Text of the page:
Waste opportunity

One person’s trash is another’s treasure: sewage, waste piles, and landfills are set to be the unlikely focus of the next gold rush, but we should recognize their social value, too.

In many cases, higher concentrations of precious metals are found in garbage than in commercially mined rocks—and extracting these metals from the bin could prove easier and more profitable than mining, while also addressing our mountainous waste problem.

Gold and other valuable metals are used in a range of everyday items including shampoos, detergents, and clothing, and collect in sewage in sufficient quantities to become worth extracting. Removing metals from sewage carries that additional benefit of making it a more effective fertiliser.

Electronic waste, like cell phones and computers, is the most lucrative, offering a wealth of rare and precious metals. Wealthy countries currently ship much of it to poor ones that lack the resources, infrastructure, and legislation to deal with it safely. As a result, children and other vulnerable members of society use hazardous methods to extract metals, polluting the environment and endangering their health. Needless to say, this is not an efficient way to recycle. Yet, for many large communities in developing countries, these mountains of so-called “e-waste” are their livelihood—and, however imperfect, offer a means of recovering metals that have already been mined from what are often the most ecologically sensitive parts of the world.

As our demand for electronics grows, so too will the value of the increasingly scarce metals they require, as well as the attention paid re-using them.

Tempting as it might be to set up domestic waste-mining industries, we should instead consider investing in the job training and infrastructure needed for efficient metal recovery in the poor countries already doing it. This would benefit them in several ways: Much of the electronic “waste” that arrives in Africa and Asia is still useful—outdated or broken computers can be refurbished for use in schools, for example. And a new, properly regulated recycling industry can bring wealth and opportunity to some of the most deprived people and cities. This is especially important because the rest of the world is catching up with places like the United States and Europe in phone and computer ownership. Dealing appropriately with the resulting waste stream will be vital, and much easier, if the industry is already in place.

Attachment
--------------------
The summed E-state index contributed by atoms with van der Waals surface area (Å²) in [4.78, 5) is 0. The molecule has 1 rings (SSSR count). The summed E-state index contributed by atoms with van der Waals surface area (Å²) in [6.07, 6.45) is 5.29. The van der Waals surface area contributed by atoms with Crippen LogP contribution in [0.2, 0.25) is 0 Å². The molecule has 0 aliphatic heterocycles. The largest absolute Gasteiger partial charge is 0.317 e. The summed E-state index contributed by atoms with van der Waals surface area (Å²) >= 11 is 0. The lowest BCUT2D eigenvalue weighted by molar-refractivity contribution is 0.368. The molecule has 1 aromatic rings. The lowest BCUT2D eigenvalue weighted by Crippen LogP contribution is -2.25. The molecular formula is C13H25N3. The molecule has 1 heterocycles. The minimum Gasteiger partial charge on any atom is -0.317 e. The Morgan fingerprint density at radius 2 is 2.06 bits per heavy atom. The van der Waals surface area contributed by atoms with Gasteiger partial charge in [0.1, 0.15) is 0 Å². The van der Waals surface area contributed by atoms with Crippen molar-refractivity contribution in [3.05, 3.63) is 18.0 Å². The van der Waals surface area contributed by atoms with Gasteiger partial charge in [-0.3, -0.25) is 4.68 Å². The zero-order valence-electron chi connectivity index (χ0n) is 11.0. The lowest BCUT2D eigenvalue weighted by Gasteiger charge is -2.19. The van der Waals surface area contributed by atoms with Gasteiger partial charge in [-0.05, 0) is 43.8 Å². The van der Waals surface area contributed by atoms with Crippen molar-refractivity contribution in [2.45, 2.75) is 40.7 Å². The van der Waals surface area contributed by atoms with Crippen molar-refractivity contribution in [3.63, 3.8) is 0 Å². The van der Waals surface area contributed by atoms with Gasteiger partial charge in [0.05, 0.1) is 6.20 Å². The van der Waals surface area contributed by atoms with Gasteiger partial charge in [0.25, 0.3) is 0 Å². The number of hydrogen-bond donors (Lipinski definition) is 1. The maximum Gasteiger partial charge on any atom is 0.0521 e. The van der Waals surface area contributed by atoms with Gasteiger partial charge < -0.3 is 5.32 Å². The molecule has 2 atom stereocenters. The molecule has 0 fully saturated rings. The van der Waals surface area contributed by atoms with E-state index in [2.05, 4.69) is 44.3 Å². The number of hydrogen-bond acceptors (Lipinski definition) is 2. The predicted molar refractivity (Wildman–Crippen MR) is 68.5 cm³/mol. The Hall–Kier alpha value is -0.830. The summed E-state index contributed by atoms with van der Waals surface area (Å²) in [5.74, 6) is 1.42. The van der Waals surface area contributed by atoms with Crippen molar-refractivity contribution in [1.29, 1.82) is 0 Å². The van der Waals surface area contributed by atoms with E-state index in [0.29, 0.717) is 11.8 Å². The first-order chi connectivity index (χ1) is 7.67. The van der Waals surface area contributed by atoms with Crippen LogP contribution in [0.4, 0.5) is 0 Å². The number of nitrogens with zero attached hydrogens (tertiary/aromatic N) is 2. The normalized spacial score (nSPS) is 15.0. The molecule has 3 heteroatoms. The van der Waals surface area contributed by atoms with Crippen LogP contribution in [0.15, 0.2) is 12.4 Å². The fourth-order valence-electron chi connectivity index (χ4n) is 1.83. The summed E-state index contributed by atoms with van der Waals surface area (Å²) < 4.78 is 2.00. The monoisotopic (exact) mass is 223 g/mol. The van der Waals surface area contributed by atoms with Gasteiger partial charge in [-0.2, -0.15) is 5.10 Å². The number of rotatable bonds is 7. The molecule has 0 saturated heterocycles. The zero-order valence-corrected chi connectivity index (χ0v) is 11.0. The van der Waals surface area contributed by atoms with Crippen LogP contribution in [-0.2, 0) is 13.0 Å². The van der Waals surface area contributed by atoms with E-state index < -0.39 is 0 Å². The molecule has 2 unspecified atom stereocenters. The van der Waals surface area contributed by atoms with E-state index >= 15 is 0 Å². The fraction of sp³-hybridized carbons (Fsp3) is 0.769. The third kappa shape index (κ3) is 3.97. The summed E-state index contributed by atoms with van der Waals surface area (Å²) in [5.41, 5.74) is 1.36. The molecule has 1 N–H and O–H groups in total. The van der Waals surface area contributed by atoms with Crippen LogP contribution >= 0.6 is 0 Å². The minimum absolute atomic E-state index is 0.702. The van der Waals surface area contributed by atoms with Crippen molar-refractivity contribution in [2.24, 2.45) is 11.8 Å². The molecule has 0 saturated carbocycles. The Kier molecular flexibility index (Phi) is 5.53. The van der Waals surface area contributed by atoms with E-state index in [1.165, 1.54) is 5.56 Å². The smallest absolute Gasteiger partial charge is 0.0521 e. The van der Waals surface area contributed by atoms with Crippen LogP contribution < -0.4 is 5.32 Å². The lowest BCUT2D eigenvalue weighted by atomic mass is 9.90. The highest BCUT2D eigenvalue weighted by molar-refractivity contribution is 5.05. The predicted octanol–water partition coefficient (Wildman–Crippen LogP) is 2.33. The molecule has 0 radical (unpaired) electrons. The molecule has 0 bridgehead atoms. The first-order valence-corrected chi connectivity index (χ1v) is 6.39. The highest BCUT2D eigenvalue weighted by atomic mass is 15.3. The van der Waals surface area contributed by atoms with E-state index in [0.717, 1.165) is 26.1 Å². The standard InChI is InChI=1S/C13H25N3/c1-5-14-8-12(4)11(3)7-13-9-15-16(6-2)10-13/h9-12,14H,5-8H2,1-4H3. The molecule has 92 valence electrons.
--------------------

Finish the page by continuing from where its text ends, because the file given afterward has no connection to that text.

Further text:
Ideally, among the first questions designers and manufacturers should address when creating a new product is how it will breakdown for easy recycling. Only then will we achieve efficient cycling of precious metals.

This column first appeared at The American Scholar. And I made a two-part series on the subject for BBC radio this year.

2 thoughts

  1. in Spain I talk to supermarket owners and they through 400kg of organic waste per 1000sqm of surface . I am trying to get this reduced or recycled rather than landfilled…it’s a challenge … and even if I arrange funding via crowdlending …projects are not happening and waste is being thrown and mixed with other urban waste …

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